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Wild Personalities: All About Bears

Majestic and strong yet lumbering and pigeon-toed, bears can be spotted against a backdrop of snowcapped mountains in Alaska or hunting for seals on Arctic pack ice. Our expeditions traverse the globe to enter the realms of the black, brown, and polar bear as well as Borneo’s adorable and endangered sun bear. Get to know the different species we encounter out in the wild with this mini guide.  —Copy by Melissa Klurman Get Inspired By Photos, Videos, Webinars, Stories, And Exclusive Offers. Sign Up

 

Polar Bear

Scientific name: Ursus maritimus
Habitat: Arctic tundra
Size: 5 to 8 feet tall; 650 to 1,200 pounds
Diet: Carnivore
Life Expectancy: 21 to 25 years


There are few animals as closely associated with their location as polar bears are to the Arctic. Endemic to the icy tundra, they are not only the largest of the world’s eight bear species, but also the largest land carnivores. Uniquely adapted to survive in the harsh frozen tundra, polar bears are at the top of the food chain with no natural predators.

Although these bears appear white when you spot them on the pack ice, that’s just an illusion—their fur is comprised of clear, hollow keratin tubes filled with air that reflect the light of their snowy, white surroundings. Our keen-eyed naturalists will scan the seas night and day looking for telltale signs of these Kings of the Arctic. If spotted, try these polar photography tips to capture your best photo of a bear.

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Photo: Ralph Lee Hopkins

Coastal Brown Bear

Scientific name: Ursus arctos
Habitat: Coastal Alaska
Size: 6 to 10 feet long; 600 to 1,200 pounds
Diet: Salmon-centric omnivore
Life Expectancy:
25 years


As noted in their name, coastal brown bears are primarily found near the southern shores of Alaska, drawn here by the abundant supply of salmon, their main food source. Extremely skilled at fishing, these bears can be spotted at the top of waterfalls waiting for salmon swimming upstream, or comically snorkeling, face down in the water, looking for some of the 30 or so fish per day that make up their diets in the warm Alaskan summer. Due to that fatty, fish-rich diet, Alaska’s coastal brown bears are some of the largest in the world as they bulk up before winter arrives.

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When you are where wild bears live you learn to pay attention to the rhythm of the land and yourself. Bears not only make the habitat rich, they enrich us just by being.

Author Linda Jo Hunter

Grizzly Bear

Scientific Name: Ursus arctos horriblis
Habitat: North America, Europe, Alaska, Canada
Size: 5 to 8 feet long; 400 to 700 pounds
Diet: Omnivore
Life Expectancy: 20 to 25 years


Closely related to the brown bear, grizzly bears are a subspecies whose main differentiator is location. Grizzlies can be found in the interior of Alaska where they forage among the forests, fields, and streams for grasses, roots, berries, worms, and ants, as well as hunt for a range of prey from trout to squirrels to larger animals like elk.

Slightly lighter in color than their coastal cousins, their white tipped fur gives them a "grizzled" look, the source of their name. Also like a brown bear, grizzlies have a distingushable large shoulder hump, the result of a mass of muscles that give the bears additional strength both for digging and hunting. These communicative bears use a range of sounds, including grunts, growls, and moans, to converse with their young or potential mates and they rub their bodies on trees to alert other bears to their presence.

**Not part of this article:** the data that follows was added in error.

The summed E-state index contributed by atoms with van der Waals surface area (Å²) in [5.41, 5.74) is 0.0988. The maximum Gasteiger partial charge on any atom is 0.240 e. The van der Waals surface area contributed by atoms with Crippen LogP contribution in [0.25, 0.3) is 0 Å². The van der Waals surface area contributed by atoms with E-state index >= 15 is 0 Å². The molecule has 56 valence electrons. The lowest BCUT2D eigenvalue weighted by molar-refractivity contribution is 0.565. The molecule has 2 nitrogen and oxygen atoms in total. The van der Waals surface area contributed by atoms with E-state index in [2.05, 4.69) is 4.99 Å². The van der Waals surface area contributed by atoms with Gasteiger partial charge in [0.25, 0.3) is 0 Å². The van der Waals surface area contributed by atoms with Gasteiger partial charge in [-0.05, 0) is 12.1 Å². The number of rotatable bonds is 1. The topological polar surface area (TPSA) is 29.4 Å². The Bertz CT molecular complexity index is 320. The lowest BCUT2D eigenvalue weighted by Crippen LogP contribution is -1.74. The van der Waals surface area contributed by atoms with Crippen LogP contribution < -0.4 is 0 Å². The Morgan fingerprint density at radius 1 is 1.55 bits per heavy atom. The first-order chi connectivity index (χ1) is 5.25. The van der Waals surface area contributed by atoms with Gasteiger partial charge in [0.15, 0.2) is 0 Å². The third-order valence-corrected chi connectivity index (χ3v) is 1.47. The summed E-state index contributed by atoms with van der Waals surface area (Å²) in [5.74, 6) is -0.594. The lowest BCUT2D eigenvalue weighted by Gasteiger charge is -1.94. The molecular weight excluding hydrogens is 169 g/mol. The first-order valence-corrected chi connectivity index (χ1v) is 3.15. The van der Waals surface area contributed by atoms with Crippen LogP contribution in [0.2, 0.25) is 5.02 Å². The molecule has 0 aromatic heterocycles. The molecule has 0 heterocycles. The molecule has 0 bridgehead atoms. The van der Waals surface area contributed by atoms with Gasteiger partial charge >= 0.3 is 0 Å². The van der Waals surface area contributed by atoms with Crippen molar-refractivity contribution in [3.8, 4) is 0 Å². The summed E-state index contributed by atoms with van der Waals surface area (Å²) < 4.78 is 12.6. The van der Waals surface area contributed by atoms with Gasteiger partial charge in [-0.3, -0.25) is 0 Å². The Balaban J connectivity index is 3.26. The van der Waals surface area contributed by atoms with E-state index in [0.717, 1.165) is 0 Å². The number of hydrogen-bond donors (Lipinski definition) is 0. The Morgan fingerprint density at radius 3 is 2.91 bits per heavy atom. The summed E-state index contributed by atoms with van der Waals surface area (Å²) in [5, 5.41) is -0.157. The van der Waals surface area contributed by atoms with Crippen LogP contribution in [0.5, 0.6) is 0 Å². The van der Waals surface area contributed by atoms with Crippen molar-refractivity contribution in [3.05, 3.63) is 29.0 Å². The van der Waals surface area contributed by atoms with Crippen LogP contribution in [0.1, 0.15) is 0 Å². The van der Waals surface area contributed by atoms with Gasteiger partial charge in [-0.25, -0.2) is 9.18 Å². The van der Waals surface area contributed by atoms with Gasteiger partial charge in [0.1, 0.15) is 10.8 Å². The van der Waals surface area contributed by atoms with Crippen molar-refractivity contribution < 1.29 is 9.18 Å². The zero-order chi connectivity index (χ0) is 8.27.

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Sun Bear

Scientific Name: Helarctos malayanus
Habitat: Southeast Asia
Size: 4 to 5 feet long; 60 to 150 pounds
Diet: Omnivore
Life Expectancy: 25 years

 

The sun bear is the smallest, and one of the rarest, species of bears in the world. At first glance, they could be mistaken for a primate, climbing trees with great agility and building nests up in the leafy branches. This little bear is well-adapted for life up in the trees thanks to its small stature, long claws, and large paws with hairless soles. However, they do come down to the ground to forage for the roots, insects, fruits, and lizards that make up much of their diet.


Sun bears earned their celestial name from the light-colored marking on their chest that resembles a rising or setting sun. Each bear’s crest stands out against their dark brown fur and is unique, just like a fingerprint. You can learn more about these endangered species at the Bornean Sun Bear Conservation Center which we visit on our Wonders of the Western Pacific voyage.


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American Black Bear

Scientific Name: Ursus americanus
Habitat: Throughout North America, including northern Mexico
Size: 5 to 6 feet tall; 200 to 600 pounds
Diet: Omnivore
Life Expectancy: 20 years

 

If you live in North America, chances are you are familiar with black bears, since they’re the most common bear on the continent. They are also the smallest of the three North American species after polar bears and brown bears. Although black bears are sometimes mistaken for grizzlies, the easiest way to distinguish them is by the lack of a pronounced shoulder hump. Black bears also have more flattened noses and shorter claws than grizzlies.


These opportunistic carnivores will eat almost anything from nuts and pinecones in the spring to nutrient-rich salmon and meat in the summer and fall. (Black bears are also known to help themselves to your campsite goodies and will quickly adapt to human food sources, creating a danger to humans and bears alike.) Their fatty diet serves to insulate them from the cold winter months when they hibernate in their winter dens, reemerging from their fasting state in the spring.



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